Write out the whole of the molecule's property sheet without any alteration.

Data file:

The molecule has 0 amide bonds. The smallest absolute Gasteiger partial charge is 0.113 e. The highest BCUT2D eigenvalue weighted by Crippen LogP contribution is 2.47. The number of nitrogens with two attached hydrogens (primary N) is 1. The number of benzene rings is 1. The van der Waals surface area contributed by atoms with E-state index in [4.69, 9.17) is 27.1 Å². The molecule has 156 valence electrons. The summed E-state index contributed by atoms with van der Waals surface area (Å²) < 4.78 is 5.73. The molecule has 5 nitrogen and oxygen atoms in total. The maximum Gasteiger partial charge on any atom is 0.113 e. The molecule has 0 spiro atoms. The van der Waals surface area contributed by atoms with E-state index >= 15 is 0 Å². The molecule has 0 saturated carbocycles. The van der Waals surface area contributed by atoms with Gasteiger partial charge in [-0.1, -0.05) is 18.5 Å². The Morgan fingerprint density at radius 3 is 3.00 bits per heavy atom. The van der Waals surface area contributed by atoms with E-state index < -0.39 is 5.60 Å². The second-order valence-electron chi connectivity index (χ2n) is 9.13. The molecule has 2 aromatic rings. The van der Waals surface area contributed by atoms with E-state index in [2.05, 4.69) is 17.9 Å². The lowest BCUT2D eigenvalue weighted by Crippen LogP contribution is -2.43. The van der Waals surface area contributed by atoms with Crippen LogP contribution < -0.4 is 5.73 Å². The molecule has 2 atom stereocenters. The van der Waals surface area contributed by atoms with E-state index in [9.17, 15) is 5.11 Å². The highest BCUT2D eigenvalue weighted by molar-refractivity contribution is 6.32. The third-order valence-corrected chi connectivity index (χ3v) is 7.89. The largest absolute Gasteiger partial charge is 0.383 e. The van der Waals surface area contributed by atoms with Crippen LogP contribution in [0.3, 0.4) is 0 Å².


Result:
The molecule has 0 amide bonds. The smallest absolute Gasteiger partial charge is 0.113 e. The highest BCUT2D eigenvalue weighted by Crippen LogP contribution is 2.47. The number of nitrogens with two attached hydrogens (primary N) is 1. The number of benzene rings is 1. The van der Waals surface area contributed by atoms with E-state index in [4.69, 9.17) is 27.1 Å². The molecule has 156 valence electrons. The summed E-state index contributed by atoms with van der Waals surface area (Å²) < 4.78 is 5.73. The molecule has 5 nitrogen and oxygen atoms in total. The maximum Gasteiger partial charge on any atom is 0.113 e. The molecule has 0 spiro atoms. The van der Waals surface area contributed by atoms with E-state index >= 15 is 0 Å². The molecule has 0 saturated carbocycles. The van der Waals surface area contributed by atoms with Gasteiger partial charge in [-0.1, -0.05) is 18.5 Å². The Morgan fingerprint density at radius 3 is 3.00 bits per heavy atom. The van der Waals surface area contributed by atoms with E-state index < -0.39 is 5.60 Å². The second-order valence-electron chi connectivity index (χ2n) is 9.13. The molecule has 2 aromatic rings. The van der Waals surface area contributed by atoms with E-state index in [2.05, 4.69) is 17.9 Å². The lowest BCUT2D eigenvalue weighted by Crippen LogP contribution is -2.43. The van der Waals surface area contributed by atoms with Crippen LogP contribution < -0.4 is 5.73 Å². The molecule has 2 atom stereocenters. The van der Waals surface area contributed by atoms with E-state index in [9.17, 15) is 5.11 Å². The highest BCUT2D eigenvalue weighted by molar-refractivity contribution is 6.32. The third-order valence-corrected chi connectivity index (χ3v) is 7.89. The largest absolute Gasteiger partial charge is 0.383 e. The van der Waals surface area contributed by atoms with Crippen LogP contribution in [0.3, 0.4) is 0 Å².